In the early war, of course, the front was the only place that the British could even face the Axis.  But only in Africa could the distance allow them to remain in the field at all, as the debacles of the Greek intervention and the Crete operation showed.  Bouncing the Italians out of Ethiopia and wrestling with the Afrika Korps was about all they could handle.  But it was vital to show the populace and (in this case) America that the British would fight on.

But even in this stage of the war, the overreaching of the strategists caused more problems than just leading to a failed campaign.  The diversion of troops from North Africa to Greece also led to Rommel having an open field to begin his counteroffensive.  So the political benefits were dissipated because of a lack of a clear strategy of what the goals were and what means the British had.

Another of the author’s themes is that the campaigns led to giving the Allies ‘live fire training’  and experience that would vital later on.  This is true to some extent.  But outside the minds of the British generals, the true benefits are a lot less clear.  Certainly the 8th Army didn’t show itself to be hugely more adept even in Tunisia than the other forces that had not fought in the desert, both British and American.  After Kasserine, the Americans learned rapidly.  And by the time of Normandy, the units that had been fighting in the desert were no better than those that had not.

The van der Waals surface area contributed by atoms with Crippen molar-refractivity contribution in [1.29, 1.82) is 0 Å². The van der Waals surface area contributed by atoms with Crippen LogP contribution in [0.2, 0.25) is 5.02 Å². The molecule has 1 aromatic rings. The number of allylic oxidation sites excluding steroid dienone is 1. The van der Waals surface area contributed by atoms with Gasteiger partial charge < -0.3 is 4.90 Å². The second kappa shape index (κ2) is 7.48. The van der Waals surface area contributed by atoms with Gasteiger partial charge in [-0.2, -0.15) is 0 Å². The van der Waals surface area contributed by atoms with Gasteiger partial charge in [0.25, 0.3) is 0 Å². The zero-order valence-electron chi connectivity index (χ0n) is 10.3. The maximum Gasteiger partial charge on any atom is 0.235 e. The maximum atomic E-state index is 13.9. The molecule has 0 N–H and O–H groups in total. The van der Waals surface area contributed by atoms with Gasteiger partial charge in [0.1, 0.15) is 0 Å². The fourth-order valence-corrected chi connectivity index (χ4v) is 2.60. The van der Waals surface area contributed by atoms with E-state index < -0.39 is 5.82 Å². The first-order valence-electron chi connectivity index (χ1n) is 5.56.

Another point is that the Allies needed something to do in 1943, as the main invasion was not ready at that date, and the Med was made to order for that.  On the other hand, rather than just grab ‘low hanging fruit’ , the campaigns in Italy after Salerno were just a waste of lives and resources that could have probably been used elsewhere to better effect.

At the time, the Americans were worried that the British were trying to avoid a confrontation in France and were shoring up their empire by wanting to concentrate there.  In this, they were probably partially correct.  But the arguing over policy to the last minute meant that the operations they did do were less well planned and supported than they could have been.  Nobody said coalition warfare was easy.

One thing I did find jarring were the sections on peripheral areas inserted into the text that continued to the end of the war.  So around 1941, there is a chapter on Tito and the  partisans that continues to the end of the war.  Then, blink, you are back in 1941 again.  There is another long section on the French that slides back to 1940 and also goes to the wars’ end.  Then we are back to 1944.  It’s even harder to sell the last years of the Italian campaign as important when you dropped it yourself to talk about Charles DeGaulle.